When March 2020 rolled around, I was feeling peak rage. I resented the fact that I didn’t like motherhood. I had no boundaries, which amplified my anger when tested. My son watched several hours of TV every day. All the while, my anger prevented me from feeling a real connection to my family. I found myself isolated during “Isolation”. My heart didn’t need any social distancing. It had been living with distance for nearly 2 years.
Luckily, I’m no stranger to self reflection. The pause that the shut down granted me, allowed me to take a step back and evaluate my relationships. I saw myself 20 years down the road with a son who didn’t feel loved by me. That stung.
Setting Boundaries and Making Changes
I decided I had to start actually setting some boundaries. I made changes to my work schedule in an effort to set clear “home” and “work” hours. I turned off the TV and made the goal of playing at the park 4 days a week.
After a couple of weeks of this, I started to feel new. I felt different. Invigorated, I stuck to these changes. Feelings other than rage started to fill me. One morning, I looked at my son and love overtook me. It started in my core and squeezed its way up until it welled up in my eyes. I had the moment. You’ve heard of it, I’m sure. It’s the moment every parent you’ve ever met describes as that guttural connection to their child. That instinctual I’ll do anything to keep you safe and happy feeling. I had the moment that many describe the first time they meet their child, only this was happening to me 2 years later.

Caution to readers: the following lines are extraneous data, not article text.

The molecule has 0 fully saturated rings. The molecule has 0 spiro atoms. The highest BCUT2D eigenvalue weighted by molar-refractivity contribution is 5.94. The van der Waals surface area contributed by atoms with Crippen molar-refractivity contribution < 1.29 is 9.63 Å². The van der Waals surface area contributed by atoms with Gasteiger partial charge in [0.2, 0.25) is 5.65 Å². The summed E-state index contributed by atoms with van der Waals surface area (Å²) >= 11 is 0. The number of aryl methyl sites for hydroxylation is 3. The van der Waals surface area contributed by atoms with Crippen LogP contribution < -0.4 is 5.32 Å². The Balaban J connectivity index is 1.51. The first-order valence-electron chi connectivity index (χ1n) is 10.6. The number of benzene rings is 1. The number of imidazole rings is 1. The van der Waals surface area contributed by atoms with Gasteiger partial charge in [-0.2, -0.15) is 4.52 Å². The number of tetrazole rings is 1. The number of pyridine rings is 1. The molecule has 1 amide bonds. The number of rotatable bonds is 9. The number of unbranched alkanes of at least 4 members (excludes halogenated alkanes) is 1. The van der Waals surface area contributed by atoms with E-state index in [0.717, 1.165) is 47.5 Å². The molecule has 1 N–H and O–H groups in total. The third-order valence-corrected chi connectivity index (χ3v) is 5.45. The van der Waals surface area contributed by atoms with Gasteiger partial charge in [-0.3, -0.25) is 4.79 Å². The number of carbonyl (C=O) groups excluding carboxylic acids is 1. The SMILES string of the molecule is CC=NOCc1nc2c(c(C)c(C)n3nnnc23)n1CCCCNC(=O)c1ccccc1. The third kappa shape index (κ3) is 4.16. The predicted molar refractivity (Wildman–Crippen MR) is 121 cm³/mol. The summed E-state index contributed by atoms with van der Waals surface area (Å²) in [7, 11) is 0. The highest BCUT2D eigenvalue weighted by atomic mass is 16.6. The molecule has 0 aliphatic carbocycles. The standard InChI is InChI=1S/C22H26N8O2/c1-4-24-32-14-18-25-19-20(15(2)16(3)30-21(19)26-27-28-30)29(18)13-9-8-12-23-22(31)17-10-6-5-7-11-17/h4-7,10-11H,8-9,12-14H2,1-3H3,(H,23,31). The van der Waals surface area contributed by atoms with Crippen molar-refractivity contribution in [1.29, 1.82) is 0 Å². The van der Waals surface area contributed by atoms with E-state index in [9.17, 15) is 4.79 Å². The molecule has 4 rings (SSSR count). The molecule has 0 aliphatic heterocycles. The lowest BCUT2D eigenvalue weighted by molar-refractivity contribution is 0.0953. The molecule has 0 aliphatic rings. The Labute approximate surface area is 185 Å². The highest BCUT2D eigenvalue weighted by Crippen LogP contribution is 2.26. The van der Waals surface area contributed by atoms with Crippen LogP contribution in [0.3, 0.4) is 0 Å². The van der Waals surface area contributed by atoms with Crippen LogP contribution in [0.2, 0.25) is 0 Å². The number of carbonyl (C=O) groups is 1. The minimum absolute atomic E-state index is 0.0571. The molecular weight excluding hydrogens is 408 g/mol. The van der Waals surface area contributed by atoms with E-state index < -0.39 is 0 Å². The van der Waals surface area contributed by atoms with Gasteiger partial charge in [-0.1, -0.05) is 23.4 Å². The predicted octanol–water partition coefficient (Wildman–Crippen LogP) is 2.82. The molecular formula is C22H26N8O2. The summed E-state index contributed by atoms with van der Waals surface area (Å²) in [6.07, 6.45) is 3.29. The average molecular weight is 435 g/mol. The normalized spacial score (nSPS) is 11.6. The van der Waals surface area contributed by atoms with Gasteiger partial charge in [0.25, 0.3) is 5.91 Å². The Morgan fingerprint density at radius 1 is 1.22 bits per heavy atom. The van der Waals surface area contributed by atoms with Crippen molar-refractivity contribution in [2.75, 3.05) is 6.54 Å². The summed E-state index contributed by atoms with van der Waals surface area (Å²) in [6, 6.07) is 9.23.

I sat there, dumbstruck with love, watching him play with trucks in the morning sun. The emotion of love was welcome after 2 years of emptiness and rage. The connection I thought I would never have finally sparked. I understood the joy I had seen in my friends’ faces because I was finally feeling it, too. That joy didn’t come from a place of “easy” parenthood. That joy came from a place of finally not having a postpartum mood disorder.